About Me

Education, the knowledge society, the global market all connected through technology and cross-cultural communication skills are I am all about. I hope through this blog to both guide others and travel myself across disciplines, borders, theories, languages, and cultures in order to create connections to knowledge around the world. I teach at the University level in the areas of Business, Language, Communication, and Technology.

Friday, May 30, 2008

Paying attention

George Siemans wrote about the use of laptops in the classroom and the resistance that many faculty had towards this. He implied that the resistance comes from boring faculty that are threatened by a new way of learning. However, I have a much more fundamental issue with my students not paying attention in class.

I allow my students to take notes using a laptop (or blackberry, or any other devise such as a recorder) in my class. What I resent are those students that use that time to write papers for other classes or do homework. I purposely do not have an attendance policy in my class because I don't want students there unless they want to be. However, if they do not come to class or participate, they will not receive class participation grades (10-20% of their final grade). So many "show up" thinking that this is sufficient to pass the class. I do not address the fact that I know they are not doing work for my class, but simply do not give them credit for coming to class that day. So I do find it disrespectful that they do work for another class while in my class (especially since they elect to come to my class). I also find it disrespectful that they underrate my intelligence in knowing they are doing work for another class in my class (after I have put time into preparing class to help them learn). But most of all, I can't stand when students ask me to repeat things over and over that, had they been paying attention, they would have gotten.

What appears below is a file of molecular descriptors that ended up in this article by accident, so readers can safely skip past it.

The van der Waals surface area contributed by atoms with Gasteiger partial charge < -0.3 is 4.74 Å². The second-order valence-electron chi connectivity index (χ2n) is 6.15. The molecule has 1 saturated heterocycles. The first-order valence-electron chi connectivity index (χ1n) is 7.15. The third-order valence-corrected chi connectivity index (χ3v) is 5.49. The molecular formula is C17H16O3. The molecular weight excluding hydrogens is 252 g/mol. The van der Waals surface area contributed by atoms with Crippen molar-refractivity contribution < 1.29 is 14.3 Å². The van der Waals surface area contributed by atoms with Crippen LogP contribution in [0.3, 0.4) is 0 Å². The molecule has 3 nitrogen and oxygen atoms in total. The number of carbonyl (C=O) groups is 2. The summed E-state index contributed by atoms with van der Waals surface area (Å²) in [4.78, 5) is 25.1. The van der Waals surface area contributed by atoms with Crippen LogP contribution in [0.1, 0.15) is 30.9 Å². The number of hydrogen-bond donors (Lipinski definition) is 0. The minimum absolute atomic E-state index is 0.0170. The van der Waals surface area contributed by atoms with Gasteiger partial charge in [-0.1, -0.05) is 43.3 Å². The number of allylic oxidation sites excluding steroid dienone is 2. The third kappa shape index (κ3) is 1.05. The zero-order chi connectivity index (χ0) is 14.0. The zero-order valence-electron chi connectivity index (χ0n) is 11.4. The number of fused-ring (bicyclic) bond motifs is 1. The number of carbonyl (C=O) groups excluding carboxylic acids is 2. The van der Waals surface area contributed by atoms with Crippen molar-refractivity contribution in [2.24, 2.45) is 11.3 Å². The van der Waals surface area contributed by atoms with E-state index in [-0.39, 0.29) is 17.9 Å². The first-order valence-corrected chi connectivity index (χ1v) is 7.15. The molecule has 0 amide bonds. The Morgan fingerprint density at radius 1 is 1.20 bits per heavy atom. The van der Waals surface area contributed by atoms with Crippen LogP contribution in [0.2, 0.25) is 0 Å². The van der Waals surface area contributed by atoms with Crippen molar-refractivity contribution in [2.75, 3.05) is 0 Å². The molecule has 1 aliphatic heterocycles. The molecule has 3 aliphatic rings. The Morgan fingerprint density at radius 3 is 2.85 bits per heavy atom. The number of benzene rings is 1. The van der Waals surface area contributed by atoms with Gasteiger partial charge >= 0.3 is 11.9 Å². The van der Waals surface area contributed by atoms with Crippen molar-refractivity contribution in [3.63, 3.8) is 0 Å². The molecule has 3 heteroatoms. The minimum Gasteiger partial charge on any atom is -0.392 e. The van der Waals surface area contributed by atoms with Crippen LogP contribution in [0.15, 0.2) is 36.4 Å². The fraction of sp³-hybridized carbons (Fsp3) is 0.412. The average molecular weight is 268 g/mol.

While George discusses new ways of learning and how the teacher needs to adapt to it, students also need to adapt new skills if they are going to use a laptop in class that will not distract others learning. For example, if you are typing and not paying attention to what the teacher is saying, do not expect the teacher to repeat what they have said (many laptops have a recording tool). In addition, students should look up from time to time to receive (and give) feedback to the instructor. Just as is it rude to never look up from taking handwritten notes, the same is true in using the laptop. Finally, there is a time and a place for laptops. Sometimes the use of a laptop (i.e. when a discussion is expected) just is not appropriate.

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